“Investing in pharmaceutical stocks can be risky and it is difficult to predict which company will eventually create the best vaccine. Stock prices can rise or fall extremely quickly even from the slightest of rumors.”
Sheena Berry, analyst at Quilter Cheviot Investment Management
Let’s take another look at Moderna: despite being directly financed by the U.S. government, halfway through May its shares tumbled with close to 11% in just a day due to reports that its vaccine treatment has led to significant health issues in patients. Similarly, the per-share price of Gilead Sciences also declined after it was found that their medicine Remdesivir, which was tested on a wide range of patients, showed only minor symptom improvements.
What is the takeaway from all this?
By all accounts, it seems that investing in a vaccine against COVID-19 is a high-risk strategy that in no way guarantees investors a high return. One reason is that there is a high risk that the U.S. and other governments will intervene and limit the profits made from vaccines in order to make them more accessible to the general public.
In addition, it is very unlikely that a single competitor will “win the lottery ticket”. A much more likely scenario, according to analysts, would be for several companies to develop successful vaccines and share the profits. Thus, profitable companies are very likely to produce vaccines under a license agreement with their manufacturing partners.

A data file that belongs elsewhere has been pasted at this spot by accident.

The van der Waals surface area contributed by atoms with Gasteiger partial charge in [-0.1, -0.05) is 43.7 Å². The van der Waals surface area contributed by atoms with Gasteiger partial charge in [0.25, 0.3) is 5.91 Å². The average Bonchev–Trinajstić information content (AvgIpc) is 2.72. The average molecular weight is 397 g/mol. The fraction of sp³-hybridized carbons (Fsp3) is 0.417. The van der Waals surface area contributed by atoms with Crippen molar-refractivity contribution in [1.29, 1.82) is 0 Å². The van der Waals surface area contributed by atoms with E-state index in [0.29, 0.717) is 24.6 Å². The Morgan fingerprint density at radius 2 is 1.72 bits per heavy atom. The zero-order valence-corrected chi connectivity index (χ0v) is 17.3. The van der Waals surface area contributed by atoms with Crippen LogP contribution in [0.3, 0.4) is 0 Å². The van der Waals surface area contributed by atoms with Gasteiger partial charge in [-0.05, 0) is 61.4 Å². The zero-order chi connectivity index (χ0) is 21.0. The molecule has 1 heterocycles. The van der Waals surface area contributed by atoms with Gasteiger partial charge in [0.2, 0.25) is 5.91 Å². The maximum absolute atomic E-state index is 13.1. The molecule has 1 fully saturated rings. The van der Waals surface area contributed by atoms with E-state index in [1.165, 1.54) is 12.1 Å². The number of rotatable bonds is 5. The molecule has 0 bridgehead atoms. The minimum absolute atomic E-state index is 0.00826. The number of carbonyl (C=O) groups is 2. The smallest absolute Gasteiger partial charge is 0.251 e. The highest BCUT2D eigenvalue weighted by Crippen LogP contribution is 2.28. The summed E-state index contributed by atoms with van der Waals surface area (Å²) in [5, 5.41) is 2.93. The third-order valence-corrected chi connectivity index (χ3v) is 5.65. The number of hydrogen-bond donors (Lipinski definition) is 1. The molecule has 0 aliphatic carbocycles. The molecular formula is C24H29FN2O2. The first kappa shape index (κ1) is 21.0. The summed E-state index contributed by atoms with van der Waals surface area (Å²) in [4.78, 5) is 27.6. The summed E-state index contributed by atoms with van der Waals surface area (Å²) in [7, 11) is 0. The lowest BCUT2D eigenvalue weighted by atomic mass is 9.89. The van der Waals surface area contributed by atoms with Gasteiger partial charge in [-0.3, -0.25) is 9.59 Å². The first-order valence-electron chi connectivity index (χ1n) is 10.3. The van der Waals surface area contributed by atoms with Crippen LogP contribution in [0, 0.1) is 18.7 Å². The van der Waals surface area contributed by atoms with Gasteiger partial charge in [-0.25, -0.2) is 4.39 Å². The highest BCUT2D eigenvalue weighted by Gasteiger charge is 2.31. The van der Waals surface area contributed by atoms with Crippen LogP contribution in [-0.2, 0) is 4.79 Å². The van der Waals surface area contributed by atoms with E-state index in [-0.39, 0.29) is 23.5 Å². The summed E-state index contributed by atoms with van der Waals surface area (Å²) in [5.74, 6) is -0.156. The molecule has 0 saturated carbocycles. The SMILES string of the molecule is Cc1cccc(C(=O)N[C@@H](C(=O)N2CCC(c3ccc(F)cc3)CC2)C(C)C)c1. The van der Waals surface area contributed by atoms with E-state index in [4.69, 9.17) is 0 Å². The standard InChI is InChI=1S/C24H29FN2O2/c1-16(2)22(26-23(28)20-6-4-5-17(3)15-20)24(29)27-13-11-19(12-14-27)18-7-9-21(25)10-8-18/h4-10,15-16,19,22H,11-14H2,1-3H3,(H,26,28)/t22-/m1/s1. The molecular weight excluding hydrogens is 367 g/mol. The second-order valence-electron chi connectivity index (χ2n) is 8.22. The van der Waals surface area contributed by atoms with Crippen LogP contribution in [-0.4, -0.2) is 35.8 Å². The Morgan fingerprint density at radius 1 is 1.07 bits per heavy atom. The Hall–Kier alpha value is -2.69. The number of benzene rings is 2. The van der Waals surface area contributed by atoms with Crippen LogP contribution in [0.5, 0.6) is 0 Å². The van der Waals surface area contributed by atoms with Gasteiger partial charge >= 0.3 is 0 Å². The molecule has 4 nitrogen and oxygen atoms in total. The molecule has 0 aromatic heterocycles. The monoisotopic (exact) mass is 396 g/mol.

Last but not least, vaccine profits are likely to be limited for as long as the pandemic rages on. This is because successful companies will likely need some time to recover from the high costs that went into financing the vaccine’s development and production cycles. The production capacity that will be needed to deliver an unprecedented volume of doses worldwide must also be taken into account here.
None of this, of course, necessarily means that this investment is not worth it, quite the opposite in fact. However, experts in the field advise to think in the long term and focus on shares whose price remains relatively stable even after the imminent market sell-off, as it is unlikely that any company could provide investors with quick and secure profits anytime soon.